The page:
Mikhail Sholokhov’s “quiet” journey to the Nobel

The 110th birth anniversary of author and Nobel laureate Mikhail Sholokhov this week provides an opportunity to take a fresh look at some of the most interesting facts about his life and work.

Sholokhov in his cabinet. Source: RIA Novosti / Ivan Denisenko

Best known for his four-volume magnum opus ‘And Quiet Flows the Don’ (1928-1932), Mikhail Sholokhov’s epic novel narrated the tale of the Don Cossacks during World War I and the Civil War that followed. While it remains a must-read classic of Russian literature, the mystery surrounding the author and his antecedents has attracted controversy and praise in equal measure.

1) The chronicler of Cossack lives was not a Cossack

Mikhail Sholokhov grew up in a Cossack khutor – or village --comprising a small collection of homesteads, but whether he was born there or indeed, where he was born, is not clear. Although Sholokhov wrote vividly and extensively about Cossack lives, he was himself not a Cossack. His father was a middle-class manager of a steam mill, and his mother was a peasant who had worked as a servant before her marriage. Sholokhov was an illegitimate child, whose mother was coerced into initially marrying a man who was not his biological father. Only after his stepfather’s death did his parents finally get married.

2) Sartre’s helping hand

In 1964, French author and philosopher Jean-Paul Sartre rejected the Nobel Prize for Literature. In a statement on the occasion, he expressed regret that the previous prize had not been awarded to Sholokhov, and that "the only Soviet work that received the prize was a book published abroad and banned in its own country," (referring to Boris Pasternak’s ‘Doctor Zhivago’ which won the Nobel Prize for Literature in 1958)

It is widely believed that this statement influenced the Nobel Committee which decided to award the prize to Sholokhov in 1965, "for the artistic power and integrity with which, in his epic of the Don, he has given expression to a historic phase in the life of the Russian people."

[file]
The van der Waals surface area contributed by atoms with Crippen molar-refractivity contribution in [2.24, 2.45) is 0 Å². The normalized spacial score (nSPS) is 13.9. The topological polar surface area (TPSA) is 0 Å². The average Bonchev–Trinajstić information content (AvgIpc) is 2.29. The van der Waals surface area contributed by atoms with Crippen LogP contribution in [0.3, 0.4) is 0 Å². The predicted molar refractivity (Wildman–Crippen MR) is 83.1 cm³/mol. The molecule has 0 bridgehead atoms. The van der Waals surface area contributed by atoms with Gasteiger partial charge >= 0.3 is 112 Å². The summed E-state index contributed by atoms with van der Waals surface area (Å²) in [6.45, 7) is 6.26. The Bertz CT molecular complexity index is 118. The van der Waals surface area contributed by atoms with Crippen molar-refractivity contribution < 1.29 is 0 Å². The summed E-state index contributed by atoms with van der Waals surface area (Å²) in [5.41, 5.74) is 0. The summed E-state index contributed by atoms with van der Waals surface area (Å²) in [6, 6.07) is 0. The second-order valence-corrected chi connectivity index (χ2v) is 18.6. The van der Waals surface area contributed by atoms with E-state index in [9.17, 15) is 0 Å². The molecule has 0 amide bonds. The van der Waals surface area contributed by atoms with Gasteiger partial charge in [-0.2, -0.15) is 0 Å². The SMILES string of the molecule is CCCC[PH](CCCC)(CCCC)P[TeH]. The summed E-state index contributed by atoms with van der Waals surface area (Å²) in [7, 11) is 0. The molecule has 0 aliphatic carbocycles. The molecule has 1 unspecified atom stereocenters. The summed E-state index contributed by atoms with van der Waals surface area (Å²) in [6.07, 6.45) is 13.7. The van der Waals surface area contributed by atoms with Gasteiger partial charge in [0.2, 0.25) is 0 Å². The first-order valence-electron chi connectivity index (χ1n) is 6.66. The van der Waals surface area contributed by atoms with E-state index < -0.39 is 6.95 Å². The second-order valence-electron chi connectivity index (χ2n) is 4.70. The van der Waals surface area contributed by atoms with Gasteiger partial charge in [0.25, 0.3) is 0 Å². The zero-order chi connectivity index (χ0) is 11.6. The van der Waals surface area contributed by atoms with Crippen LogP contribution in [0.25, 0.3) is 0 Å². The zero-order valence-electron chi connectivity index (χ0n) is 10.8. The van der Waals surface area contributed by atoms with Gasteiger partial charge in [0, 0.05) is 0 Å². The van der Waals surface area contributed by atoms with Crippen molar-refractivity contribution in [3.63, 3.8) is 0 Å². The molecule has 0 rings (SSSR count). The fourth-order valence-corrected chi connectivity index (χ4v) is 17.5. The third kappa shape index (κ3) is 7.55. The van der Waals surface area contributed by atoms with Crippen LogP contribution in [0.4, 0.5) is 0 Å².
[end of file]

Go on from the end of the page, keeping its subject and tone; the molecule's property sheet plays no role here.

3) Film adaptations of the novel And Quiet Flows the Don

The novel was adapted for the screen three times in Russia during the 20th century (1930, 1958, 1992). The 1958 screen version made by renowned director Sergei Gerasimov has received numerous international awards.

During the filming of Gerasimov's version. Source: TASS

The equally famous Sergei Bondarchuk, who had already won an Oscar and a Golden Globe for his screen version of War and Peace, directed the third version.

This film was co-produced by the USSR, UK and Italy. The Italian producer filed for bankruptcy, and an Italian bank seized the almost completed film as part of the debt proceedings.

Bondarchuk died without seeing the film on screen; his son, Fyodor Bondarchuk, later produced an abridged version for TV.

4) Mysterious release from prison

Sholokhov worked from the age of 15 in a variety of professions, including as a porter and a schoolteacher. In 1922, while working as a village tax inspector, he was arrested for taking a bribe and sentenced to death by firing squad at a tribunal.

His father paid the hefty bail amount and produced a certificate to the court stating that Sholokhov was 15 and not 17 as stated in the earlier records. His death sentence was then commuted to a year in a penal colony for minors. While Sholokhov was being transported to this prison under escort something happened, and he never arrived at the prison. Neither did he serve any time. It remains unclear exactly what happened during that journey.

5) Allegations of plagiarism

Critics have challenged Sholokhov’s authorship of ‘And Quiet Flows the Don’, alleging that he had taken credit for the work of a ‘White’ officer who had been shot by the Bolsheviks. These doubts were also fuelled by speculation about how such a profound, lengthy, subtle work could have been written by a 21-year-old with little education.

Sholokhov's supporters responded by pointing to young geniuses like Johann Goethe, Thomas Mann and John Keats, as well as the poorly educated Maxim Gorky and Ivan Bunin (also a Nobel laureate).

The issue was finally resolved in 1984, when the Slavicist Geir Kjetsaa and his colleagues conducted extensive linguistic tests on the work,that supported Sholokhov’s authorship.

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